A series of diseases that have been declining for years, and in some cases are considered eradicated in the U.S., are showing up again. Measles and tuberculosis have made headlines in recent weeks after being detected in the States, and reports of polio surfaced just two years ago.
Measles has gotten the most attention after emerging on both coasts in a matter of weeks. Nine people in the Philadelphia area tested positive for measles after an outbreak started at a day care in late December. Days later, public health officials in Virginia warned about possible measles exposure after a person with the disease traveled through Dulles International Airport on Jan. 3, and Ronald Reagan National Airport on Jan. 4. On Jan. 10, health officials in Washington state urged health care providers to be on the lookout for measles symptoms after six people contracted the illness at a family gathering.
The Centers for Disease Control and Prevention (CDC) also issued a warning to health care providers about measles after there were 23 confirmed cases of the disease between Dec. 1 and Jan. 23.
Meanwhile, cases of tuberculosis have shown up in schools in Pennsylvania and Las Vegas over the last week. Polio, a virus that can cause paralysis in its most severe form and was once one of the most feared diseases in the country, was even detected in New York's Rockland County in 2022.
So what's behind this resurgence? Infectious disease experts explain.
What's going on here?
Not surprisingly, a lot of it has to do with not getting vaccinated, Dr. William Schaffner, an infectious disease specialist and professor at the Vanderbilt University School of Medicine, tells Yahoo Life. "There are some parents who have withheld their children from vaccination," he says. "It's vaccines that have eliminated these diseases. If you withhold children from vaccination, you will create pockets of susceptibility." (Worth noting: The U.S. does not currently vaccinate against tuberculosis, given the low risk of exposure.)
"As a whole, vaccination rates in this country have drifted downward," Dr. Thomas Russo, professor and expert in infectious diseases at the University of Buffalo in N.Y., tells Yahoo Life. "In part, it's due to the anti-vaccination movement, but some people missed doses during the pandemic."
People are also traveling again post-pandemic, including to areas of the world where measles and other diseases are more common than they are in the U.S., bringing them back when they return, Russo says.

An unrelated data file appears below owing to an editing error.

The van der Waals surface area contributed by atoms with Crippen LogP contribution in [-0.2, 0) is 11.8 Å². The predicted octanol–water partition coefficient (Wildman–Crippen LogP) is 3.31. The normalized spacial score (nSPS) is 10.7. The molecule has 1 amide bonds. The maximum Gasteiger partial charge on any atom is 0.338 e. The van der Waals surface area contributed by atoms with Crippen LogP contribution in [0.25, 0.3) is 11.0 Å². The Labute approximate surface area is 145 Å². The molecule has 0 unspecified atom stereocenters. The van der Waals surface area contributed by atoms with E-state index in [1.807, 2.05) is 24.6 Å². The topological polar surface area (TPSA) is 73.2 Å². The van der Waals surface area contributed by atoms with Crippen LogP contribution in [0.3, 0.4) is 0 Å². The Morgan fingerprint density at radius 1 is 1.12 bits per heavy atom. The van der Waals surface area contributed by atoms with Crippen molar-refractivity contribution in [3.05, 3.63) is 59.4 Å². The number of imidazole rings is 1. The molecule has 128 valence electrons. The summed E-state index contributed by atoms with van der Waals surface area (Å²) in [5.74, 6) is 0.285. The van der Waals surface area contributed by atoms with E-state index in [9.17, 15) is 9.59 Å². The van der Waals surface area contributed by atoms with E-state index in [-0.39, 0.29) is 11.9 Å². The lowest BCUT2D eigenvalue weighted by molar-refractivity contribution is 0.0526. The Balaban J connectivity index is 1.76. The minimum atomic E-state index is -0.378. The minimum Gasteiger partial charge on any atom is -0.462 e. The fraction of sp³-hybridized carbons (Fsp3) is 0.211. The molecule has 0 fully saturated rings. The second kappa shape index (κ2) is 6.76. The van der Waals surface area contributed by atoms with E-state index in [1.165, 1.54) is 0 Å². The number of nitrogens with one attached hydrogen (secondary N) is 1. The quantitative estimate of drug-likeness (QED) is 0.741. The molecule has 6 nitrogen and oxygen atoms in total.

Many have forgotten what these diseases are like and don't feel a sense of urgency in protecting themselves or their families against them, Schaffner points out. "When these diseases are reintroduced to our population, there is always a great surprise at how readily they spread and how ill they can make people," he says. "This historical information hasn't been passed down because we haven't had these diseases in years."
How dangerous are these outbreaks?
Dr. William A. Petri, an infectious disease expert at UVA Health, tells Yahoo Life that cases of these diseases still remain low in the U.S. "Measles remains unusual in the U.S. — less than 100 cases per year on an average year," he says. Petri also points out that there was a "modest" increase in tuberculosis cases in the U.S. in 2022.
But people who get these diseases can get really sick. "Current parents of young children don't have a clear understanding of how serious these diseases are and they trivialize them," Schaffner says.
Measles is considered one of the most contagious diseases, Russo notes, making it easy to spread quickly among unvaccinated people. "Some of these diseases are potentially lethal," he says. "Polio is much less common than measles, but it can have significant consequences, such as paralysis." Tuberculosis can cause a cough that lasts longer than three weeks, coughing up blood and fever, and can be fatal if it's not treated properly, according to the CDC.
"These are childhood diseases we kept at bay, and they're now making a comeback," Russo says.
When to get vaccinated
Tuberculosis vaccines are only recommended under select circumstances in the U.S. But vaccines against polio and measles are part of routine childhood vaccinations, Petri says.
If you're an adult who hasn't been vaccinated against these diseases, doctors recommend changing that. "Your primary care physician or health department can give you these vaccines," Petri says. Your doctor may not keep the MMR vaccine (which targets measles, mumps and rubella) or inactivated polio vaccine (IPV) in stock, so it's worth calling in advance to see if they can be ordered for you.
"It's not too late to get these vaccines as adults," Schaffner says. Russo agrees, adding: "The consequences of these diseases can be even more severe in adults than in children."